The eye doctor is giving a generous discount but the surgery still costs $2,100 and so far I have been able to raise $1,270 of it.  I have not posted a request on this blog because it's Alvin's blog and I don't want it to be a blog where people come and feel burdened to give money.  The problem is that I kind of thought I could have raised the money by now but the donations have stopped.  I have gone to my family and friends who have all been generous but I am now tapped out.  I want to make it clear that those of you out there are certainly under no obligation to donate and I want people to be able to come here and read for fun but to be fair to Stevie I have decided to put the option on here.

I have created what is called a chipin, which allows people to donate through paypal and after the money is raised, each person will receive a tax receipt because the donation is tax deductible.  Honestly, there truly is no donation amount that is too small.  Things like this happen when people give $3, $5, $10 and it all adds up.  A lovely woman has donated a beautiful drawing of a cocker spaniel that was created by a local artist and for anybody donating $20 or more will be entered into our little drawing for a chance to win it but if there are people out there that can spare even $3, every donation is appreciated more than I can articulate here. 

So, here's the chipin and for those of you who can't give or would rather donate money somewhere else, please keep reading all about Alvin's adventures because there are bound to be many more.  Thank you! http://​​stevies-cataract-surgery

Stevie and I at an adoption event. I end up holding her throughout the entire events because dogs tend to bark and she is only okay if she is being held.

One of my favorite pictures of Stevie because she is so often smiling and someone captured it on film.

A copy of the piece of art work that people have a chance to win if they donate $20 or more.

Alvin's a Cheater

Last night I went to bed earlier than usual and slept in and apparently Alvin missed me because when I woke up he attempted to run up the stairs to get up on the bed but because his back legs are weak he started to fall and I grabbed him, which usually would scare him but he ended up accepting my help and stayed on the bed.  He feels most confident when I am lying down and he ended up standing over me and licked my nose and let me pet him all over.  He was just a bundle of happiness and love!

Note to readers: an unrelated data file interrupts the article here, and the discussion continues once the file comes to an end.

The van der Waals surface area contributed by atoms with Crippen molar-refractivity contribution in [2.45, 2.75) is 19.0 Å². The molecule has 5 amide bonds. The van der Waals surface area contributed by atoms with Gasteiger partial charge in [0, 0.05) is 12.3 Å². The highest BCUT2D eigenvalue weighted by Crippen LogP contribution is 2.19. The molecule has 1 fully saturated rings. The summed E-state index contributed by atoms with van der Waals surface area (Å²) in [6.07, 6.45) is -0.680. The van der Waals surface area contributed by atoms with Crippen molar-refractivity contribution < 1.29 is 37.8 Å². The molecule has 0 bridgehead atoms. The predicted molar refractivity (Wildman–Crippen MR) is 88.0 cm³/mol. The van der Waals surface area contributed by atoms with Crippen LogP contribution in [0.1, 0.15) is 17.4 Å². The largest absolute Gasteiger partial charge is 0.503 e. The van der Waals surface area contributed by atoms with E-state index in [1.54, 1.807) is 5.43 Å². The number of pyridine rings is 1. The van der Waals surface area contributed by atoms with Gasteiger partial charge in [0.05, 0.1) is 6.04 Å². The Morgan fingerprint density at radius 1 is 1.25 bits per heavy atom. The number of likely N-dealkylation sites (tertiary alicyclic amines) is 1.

We have a new development, whenever I am standing he comes and sits down and looks up at me with great anticipation that he is going to get a treat.  I have to be careful with that because Alvin is so obsessive-compulsive and with his tremendous love for food, I fear he will sit 24 hours a day. What I did not anticipate is that since spending the time with him during his training he has clearly formed a new bond with me.  I knew that a side benefit of training a dog is that they form a stronger bond with the trainer but I have not experienced such an obvious improvement before.  Today he let me scratch and pet him all over and has been so much more affectionate.  I bent down to "talk to him" and he ended up licking my nose.  Goodness knows what will happen if I teach him another command.  Speaking of him learning to sit, when I first tried it this morning he didn't seem to have any concept what I was asking him to do.  He looked to be at complete loss so I gently pushed his little bottom down twice and the light bulb went on and we were back in business.  But now he has started to cheat and wants to only put his bottom half way to the floor.  I don't know if any of it is because of his bad back knees and so I am cutting him a little slack although he sure doesn't have a problem voluntarily jumping up on his back legs to try to get treats and so I think he is just plain cheating, which I kind of respect.

I did the internet interview I had mentioned earlier and all was going well until the woman asked me if Alvin had any quirks.  Ummm, and how long is this interview?  I didn't know I was going to be asked specifically about his quirks and I began to stammer all over the place.  First, which quirk does one choose and then how to explain them in 30 seconds are less?  Many of his quirks have to be explained in detail and with context so I ended up saying something about him going in circles when out on walks and his going to the bathroom on the wrong side of the door at times.  I left out the part him taking off my finger when trying to give him a treat, which is what he did three times already today and I was being careful. I am going to count it a triumph if I end up with at least seven fingers by the time Alvin gets adopted, or even five fingers that at least have one joint still intact.  Back to the interview, near the end of the it I referred interested parties to this blog but I'm realizing that may have been a strategical error because I am noticing that this blog has been utterly unsuccessful in recruiting adopters for Alvin because not even one of you out there has written to inquire how you could be the extra lucky person that gets to adopt Alvin.  I would love to say, stand in line but you have to have at least two people to form a line and I don't even have one yet.  I think the interview is going to air in a week or two so maybe all of you could start now and write things in the comment section begging to be allowed to adopt Alvin.  Maybe then if people come here and think Alvin is in high demand there will be more interest in adopting him.  Just an idea.